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Taming the Dragon: China’s Experience in the WTO Dispute Settlement System

November 25 2008
Venue: ECIPE's offices, Rue Belliard 4-6, 7th Floor, 1040 Brussels
Speakers: Henry Gao, Associate Professor of Law, University of Hong Kong
Time: 12:00

A major challenge raised by China's accession to the WTO is whether the WTO dispute settlement system can cope with China, one of the major traders in the world with an economy that is halfway between a planned economy and a market economy. Historically, the senior leadership in China attached disproportionate importance to the WTO dispute settlement system and preferred to avoid using it. In the first four cases in which China was sued or threatened to be sued in the WTO, China tried to keep a low profile and settled the cases with the complainants.

As more and more cases are being brought against China, however, the effectiveness of the WTO dispute settlement system as a trade policy tool in dealing with China has gradually faded away. This is illustrated by China’s reactions to the cases brought against it over the past two years, where China has taken a more and more legalistic approach. While China, just as any other WTO Member, has every right to use the WTO dispute settlement system, an over-aggressive strategy against China runs the risk of dragging everyone into trade wars, which is not conducive to the solution of trade disputes.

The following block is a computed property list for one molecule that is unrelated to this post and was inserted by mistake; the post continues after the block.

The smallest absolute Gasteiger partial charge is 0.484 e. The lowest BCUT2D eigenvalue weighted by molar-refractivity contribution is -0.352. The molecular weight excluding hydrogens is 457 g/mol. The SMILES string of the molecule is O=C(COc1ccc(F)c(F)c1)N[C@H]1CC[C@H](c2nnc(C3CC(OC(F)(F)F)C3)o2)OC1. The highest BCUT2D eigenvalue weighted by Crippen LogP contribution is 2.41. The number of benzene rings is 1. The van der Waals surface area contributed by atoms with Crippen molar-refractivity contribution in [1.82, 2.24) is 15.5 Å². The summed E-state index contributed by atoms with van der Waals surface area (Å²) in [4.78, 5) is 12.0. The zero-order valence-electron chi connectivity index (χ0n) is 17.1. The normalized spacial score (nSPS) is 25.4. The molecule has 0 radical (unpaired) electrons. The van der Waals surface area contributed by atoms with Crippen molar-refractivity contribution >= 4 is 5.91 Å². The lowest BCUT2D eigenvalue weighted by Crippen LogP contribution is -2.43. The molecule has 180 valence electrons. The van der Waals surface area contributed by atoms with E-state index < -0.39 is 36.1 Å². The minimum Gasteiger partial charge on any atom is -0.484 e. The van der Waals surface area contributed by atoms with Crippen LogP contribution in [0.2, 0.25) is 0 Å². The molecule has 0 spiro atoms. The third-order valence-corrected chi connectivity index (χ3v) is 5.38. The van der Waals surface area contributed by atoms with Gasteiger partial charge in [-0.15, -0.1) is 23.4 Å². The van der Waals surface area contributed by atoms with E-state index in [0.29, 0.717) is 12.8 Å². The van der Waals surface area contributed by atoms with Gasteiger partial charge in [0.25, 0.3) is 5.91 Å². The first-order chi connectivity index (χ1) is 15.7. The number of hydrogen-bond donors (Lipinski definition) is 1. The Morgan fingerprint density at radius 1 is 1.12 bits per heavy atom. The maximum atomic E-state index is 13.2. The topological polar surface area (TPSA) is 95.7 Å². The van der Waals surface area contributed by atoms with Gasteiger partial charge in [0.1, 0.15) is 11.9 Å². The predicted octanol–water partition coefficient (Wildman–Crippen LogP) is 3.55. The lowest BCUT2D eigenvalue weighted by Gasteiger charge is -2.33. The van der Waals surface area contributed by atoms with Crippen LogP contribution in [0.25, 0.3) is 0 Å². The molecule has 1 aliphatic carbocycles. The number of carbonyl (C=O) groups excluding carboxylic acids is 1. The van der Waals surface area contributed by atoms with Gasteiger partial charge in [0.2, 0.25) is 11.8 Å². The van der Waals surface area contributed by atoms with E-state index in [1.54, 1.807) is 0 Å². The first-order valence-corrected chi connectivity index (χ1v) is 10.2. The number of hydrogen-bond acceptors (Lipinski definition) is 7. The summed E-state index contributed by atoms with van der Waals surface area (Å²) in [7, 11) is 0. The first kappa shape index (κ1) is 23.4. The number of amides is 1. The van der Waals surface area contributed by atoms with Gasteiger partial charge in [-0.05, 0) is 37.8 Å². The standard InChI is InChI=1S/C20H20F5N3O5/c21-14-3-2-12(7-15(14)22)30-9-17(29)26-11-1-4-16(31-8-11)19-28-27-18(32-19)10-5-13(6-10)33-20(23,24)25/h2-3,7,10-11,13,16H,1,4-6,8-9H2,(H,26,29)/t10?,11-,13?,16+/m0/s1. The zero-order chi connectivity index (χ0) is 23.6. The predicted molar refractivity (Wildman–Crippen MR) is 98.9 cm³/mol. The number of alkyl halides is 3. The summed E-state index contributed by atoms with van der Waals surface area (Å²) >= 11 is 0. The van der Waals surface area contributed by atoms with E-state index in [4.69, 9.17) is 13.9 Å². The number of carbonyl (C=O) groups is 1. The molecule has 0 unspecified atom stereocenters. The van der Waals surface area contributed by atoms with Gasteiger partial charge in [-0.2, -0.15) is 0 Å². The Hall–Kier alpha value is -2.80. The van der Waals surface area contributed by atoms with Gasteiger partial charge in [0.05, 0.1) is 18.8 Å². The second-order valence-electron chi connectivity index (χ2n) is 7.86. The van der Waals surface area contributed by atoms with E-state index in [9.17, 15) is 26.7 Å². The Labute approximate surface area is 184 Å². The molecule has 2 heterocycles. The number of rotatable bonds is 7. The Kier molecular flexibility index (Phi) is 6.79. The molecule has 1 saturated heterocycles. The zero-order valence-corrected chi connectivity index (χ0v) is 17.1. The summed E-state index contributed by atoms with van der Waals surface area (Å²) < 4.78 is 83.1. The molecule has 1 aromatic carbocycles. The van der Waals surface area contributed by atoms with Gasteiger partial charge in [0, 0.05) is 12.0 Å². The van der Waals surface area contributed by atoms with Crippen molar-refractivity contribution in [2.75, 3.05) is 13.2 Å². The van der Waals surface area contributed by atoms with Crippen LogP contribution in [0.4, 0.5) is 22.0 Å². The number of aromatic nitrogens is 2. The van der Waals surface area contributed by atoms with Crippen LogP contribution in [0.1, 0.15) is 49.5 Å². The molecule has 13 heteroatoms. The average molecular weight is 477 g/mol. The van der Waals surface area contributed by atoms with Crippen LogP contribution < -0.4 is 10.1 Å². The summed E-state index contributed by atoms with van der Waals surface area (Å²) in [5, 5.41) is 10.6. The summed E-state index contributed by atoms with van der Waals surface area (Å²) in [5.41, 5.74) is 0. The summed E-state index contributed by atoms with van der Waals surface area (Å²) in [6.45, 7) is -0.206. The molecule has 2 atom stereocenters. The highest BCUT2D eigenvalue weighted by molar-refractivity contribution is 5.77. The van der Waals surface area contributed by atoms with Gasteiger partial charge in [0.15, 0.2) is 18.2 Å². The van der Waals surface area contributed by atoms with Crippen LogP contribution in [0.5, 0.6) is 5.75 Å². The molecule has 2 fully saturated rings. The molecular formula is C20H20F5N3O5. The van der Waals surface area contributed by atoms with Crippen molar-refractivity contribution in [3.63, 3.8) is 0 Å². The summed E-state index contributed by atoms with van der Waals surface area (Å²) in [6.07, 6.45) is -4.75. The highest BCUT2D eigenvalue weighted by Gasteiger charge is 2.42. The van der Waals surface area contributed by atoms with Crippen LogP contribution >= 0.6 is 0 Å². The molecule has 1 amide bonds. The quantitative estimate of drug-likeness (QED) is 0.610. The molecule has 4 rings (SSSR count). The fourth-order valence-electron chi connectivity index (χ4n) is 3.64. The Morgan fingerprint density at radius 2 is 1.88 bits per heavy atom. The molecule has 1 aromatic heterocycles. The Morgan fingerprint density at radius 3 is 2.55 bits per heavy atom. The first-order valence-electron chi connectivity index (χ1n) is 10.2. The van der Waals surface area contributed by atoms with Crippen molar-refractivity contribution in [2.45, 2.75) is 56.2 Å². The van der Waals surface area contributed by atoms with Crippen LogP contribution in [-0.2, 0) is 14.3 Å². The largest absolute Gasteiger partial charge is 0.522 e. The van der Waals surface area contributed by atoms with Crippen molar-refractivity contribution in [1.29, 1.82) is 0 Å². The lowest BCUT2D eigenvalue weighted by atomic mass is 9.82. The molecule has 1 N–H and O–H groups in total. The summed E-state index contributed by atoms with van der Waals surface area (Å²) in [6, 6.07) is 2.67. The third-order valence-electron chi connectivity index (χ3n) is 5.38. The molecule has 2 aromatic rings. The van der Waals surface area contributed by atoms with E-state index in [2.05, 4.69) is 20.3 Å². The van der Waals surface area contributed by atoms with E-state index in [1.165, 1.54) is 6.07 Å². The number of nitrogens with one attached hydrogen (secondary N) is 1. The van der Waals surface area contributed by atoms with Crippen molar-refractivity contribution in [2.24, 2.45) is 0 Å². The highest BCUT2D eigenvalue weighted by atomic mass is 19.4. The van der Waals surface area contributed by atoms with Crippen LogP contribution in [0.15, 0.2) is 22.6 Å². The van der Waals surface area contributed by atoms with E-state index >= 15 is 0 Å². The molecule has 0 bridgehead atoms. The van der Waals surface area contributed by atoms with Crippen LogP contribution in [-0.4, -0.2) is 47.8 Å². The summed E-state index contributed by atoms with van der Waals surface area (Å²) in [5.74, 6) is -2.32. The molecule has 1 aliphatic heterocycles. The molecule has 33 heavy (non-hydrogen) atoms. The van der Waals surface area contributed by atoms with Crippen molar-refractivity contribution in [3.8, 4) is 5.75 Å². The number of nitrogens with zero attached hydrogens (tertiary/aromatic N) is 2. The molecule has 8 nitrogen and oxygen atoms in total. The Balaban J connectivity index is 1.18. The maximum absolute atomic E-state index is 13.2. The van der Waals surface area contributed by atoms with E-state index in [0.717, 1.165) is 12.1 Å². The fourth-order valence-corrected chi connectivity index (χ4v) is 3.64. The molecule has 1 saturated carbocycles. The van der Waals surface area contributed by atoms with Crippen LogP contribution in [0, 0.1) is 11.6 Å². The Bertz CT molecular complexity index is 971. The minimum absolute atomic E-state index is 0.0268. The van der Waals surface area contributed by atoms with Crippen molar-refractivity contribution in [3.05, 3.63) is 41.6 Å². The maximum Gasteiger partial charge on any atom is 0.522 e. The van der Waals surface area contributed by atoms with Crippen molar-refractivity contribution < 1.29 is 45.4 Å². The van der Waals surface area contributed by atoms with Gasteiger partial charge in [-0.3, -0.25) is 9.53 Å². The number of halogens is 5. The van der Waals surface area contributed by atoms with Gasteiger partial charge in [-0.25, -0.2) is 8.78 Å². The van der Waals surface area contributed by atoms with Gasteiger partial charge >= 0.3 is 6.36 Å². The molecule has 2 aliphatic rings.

In this seminar, our guest speaker, Henry Gao will review China’s experience in the WTO dispute settlement system. An expert on WTO and trade law issues, Henry Gao has been a consultant to many national governments and international organizations including the WTO, the World Bank and APEC. He also has extensive experience in conducting WTO training programs, including organising the first Regional Trade Policy Course officially sponsored by the WTO to about 30 countries in the Asia-Pacific region.

Presentation by Henry Gao>

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